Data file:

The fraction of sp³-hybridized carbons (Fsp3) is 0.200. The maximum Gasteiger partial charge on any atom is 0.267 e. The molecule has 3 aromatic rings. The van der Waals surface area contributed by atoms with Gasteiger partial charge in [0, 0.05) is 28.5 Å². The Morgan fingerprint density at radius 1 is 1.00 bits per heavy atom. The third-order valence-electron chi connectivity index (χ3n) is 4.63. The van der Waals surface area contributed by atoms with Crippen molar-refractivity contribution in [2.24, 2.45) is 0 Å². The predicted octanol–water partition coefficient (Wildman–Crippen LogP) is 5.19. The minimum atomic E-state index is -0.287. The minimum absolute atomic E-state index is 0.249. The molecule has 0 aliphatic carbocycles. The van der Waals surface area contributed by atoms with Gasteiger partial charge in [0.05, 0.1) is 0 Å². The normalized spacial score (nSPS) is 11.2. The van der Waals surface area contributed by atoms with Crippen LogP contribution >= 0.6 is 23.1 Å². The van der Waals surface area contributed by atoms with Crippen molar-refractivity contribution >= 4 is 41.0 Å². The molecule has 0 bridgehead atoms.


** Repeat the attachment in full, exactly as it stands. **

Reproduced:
The fraction of sp³-hybridized carbons (Fsp3) is 0.200. The maximum Gasteiger partial charge on any atom is 0.267 e. The molecule has 3 aromatic rings. The van der Waals surface area contributed by atoms with Gasteiger partial charge in [0, 0.05) is 28.5 Å². The Morgan fingerprint density at radius 1 is 1.00 bits per heavy atom. The third-order valence-electron chi connectivity index (χ3n) is 4.63. The van der Waals surface area contributed by atoms with Crippen molar-refractivity contribution in [2.24, 2.45) is 0 Å². The predicted octanol–water partition coefficient (Wildman–Crippen LogP) is 5.19. The minimum atomic E-state index is -0.287. The minimum absolute atomic E-state index is 0.249. The molecule has 0 aliphatic carbocycles. The van der Waals surface area contributed by atoms with Gasteiger partial charge in [0.05, 0.1) is 0 Å². The normalized spacial score (nSPS) is 11.2. The van der Waals surface area contributed by atoms with Crippen LogP contribution >= 0.6 is 23.1 Å². The van der Waals surface area contributed by atoms with Crippen molar-refractivity contribution >= 4 is 41.0 Å². The molecule has 0 bridgehead atoms.